The demonstration was held to commemorate Africa Day, mourning the lack of anything to celebrate, and to protest against the political violence being perpetrated in the weeks leading up to the Presidential run-off election of June 27.
Approximately 200 members were stopped by the police as they marched in the street in central Harare carrying placards and distributing flyers. Specific members were targeted for arrest, including Jenni Williams and Magodonga Mahlangu.
WOZA says all 14 have been charged under s 37 1c (ii) of the Criminal Law Codification and Reform Act (formerly part of the Public Order and Security Act) -“Participating in a gathering with intent to promote public violence, breach of the peace or bigotry”. This offence involves “acting with one or more others,…. intending or realizing that there is a risk of forcibly disturbing the peace, security or order of the public”. Some of those arrested were not participating in the demonstration, but were arrested at gun point while inside a vehicle. They included the driver of the vehicle. The vehicle was seized.
Jenni also has two other charges under the same Act: s 30 - “Causing disaffection among the Police Force or Defence Forces”.
Amnesty International today called for the immediate release of the detainees.
Simeon Mawanza from Amnesty told Southwest Radio Africa the WOZA activists were arrested for simply exercising their right to peaceful assembly and to freedom of speech. In that regard they are considered prisoners of conscience, and the Zimbabwe government has no justification to hold them.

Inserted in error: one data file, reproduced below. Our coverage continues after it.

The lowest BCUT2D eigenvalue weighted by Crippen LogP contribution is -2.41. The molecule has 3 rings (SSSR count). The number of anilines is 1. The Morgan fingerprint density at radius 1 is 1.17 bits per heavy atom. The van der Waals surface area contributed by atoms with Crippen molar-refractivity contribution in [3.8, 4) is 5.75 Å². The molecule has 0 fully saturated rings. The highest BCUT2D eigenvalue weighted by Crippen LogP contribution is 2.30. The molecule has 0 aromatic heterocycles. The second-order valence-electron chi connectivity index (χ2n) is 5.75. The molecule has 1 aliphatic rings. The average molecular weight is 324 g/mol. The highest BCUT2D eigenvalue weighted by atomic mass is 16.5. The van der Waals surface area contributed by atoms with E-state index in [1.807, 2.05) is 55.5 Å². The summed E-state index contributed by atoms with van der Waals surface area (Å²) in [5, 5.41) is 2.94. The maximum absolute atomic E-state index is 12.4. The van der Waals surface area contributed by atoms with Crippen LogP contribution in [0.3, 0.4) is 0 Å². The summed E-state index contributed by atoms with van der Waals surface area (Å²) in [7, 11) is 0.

Mawanza also said amnesty was concerned for their safety because the government had denied them bail for the first time. He explained, "This is a new strategy that the government has used since the arrest of the ZCTU leaders, to unreasonably detain human rights defenders in order to harass and frustrate their work."
Mawanza said human rights defenders have historically been tortured in Zimbabwe, and Amnesty believes the denial of bail on Friday is a sign that the women, particularly the 2 leaders, may be in grave danger of torture or other ill-treatment.
The following is from AFP.
Women activists denied bail after Zimbabwe protest
HARARE (AFP) — Thirteen members of a prominent women's rights group detained on a march against violence ahead of Zimbabwe's run-off poll have been denied bail and ordered held in prison, the organisation said Tuesday.
The 12 women and one man from the Women of Zimbabwe Arise (WOZA), including their outspoken leader Jenni Williams, are due to appear in court again on Friday, said Tafadzwa Mugabe of Zimbabwe Lawyers for Human Rights.
They were arrested May 28 during the demonstration in Harare, said London-based rights group Amnesty International which called for their immediate release.
They were marching to the Zambian embassy to deliver a petition over poll-related violence when they were arrested.
Zambia is the current chair of the Southern African Development Community (SADC), which has tasked South African President Thabo Mbeki with mediating between President Robert Mugabe's ruling party and the opposition.
Violence has mounted in Zimbabwe since March first round elections that saw opposition Movement for Democratic Change (MDC) leader Morgan Tsvangirai defeat Mugabe, but without enough votes to avoid a run-off.
According to the MDC, more than 50 of its supporters have been killed in attacks by pro-Mugabe militias in recent weeks while tens of thousands have been displaced in order to prevent them from voting.
Meanwhile, opposition lawmaker Ian Kay, arrested last month on public violence charges, was granted bail on Tuesday.
"The high court has granted him 60 billion dollars bail (90 US dollars) after it was upped from 20 billion," Tafadzwa Mugabe said.
Kay, one of the only two white lawmakers, was arrested in Marondera, east of the capital Harare, on May 22 on charges of fanning violence in Mashonaland province.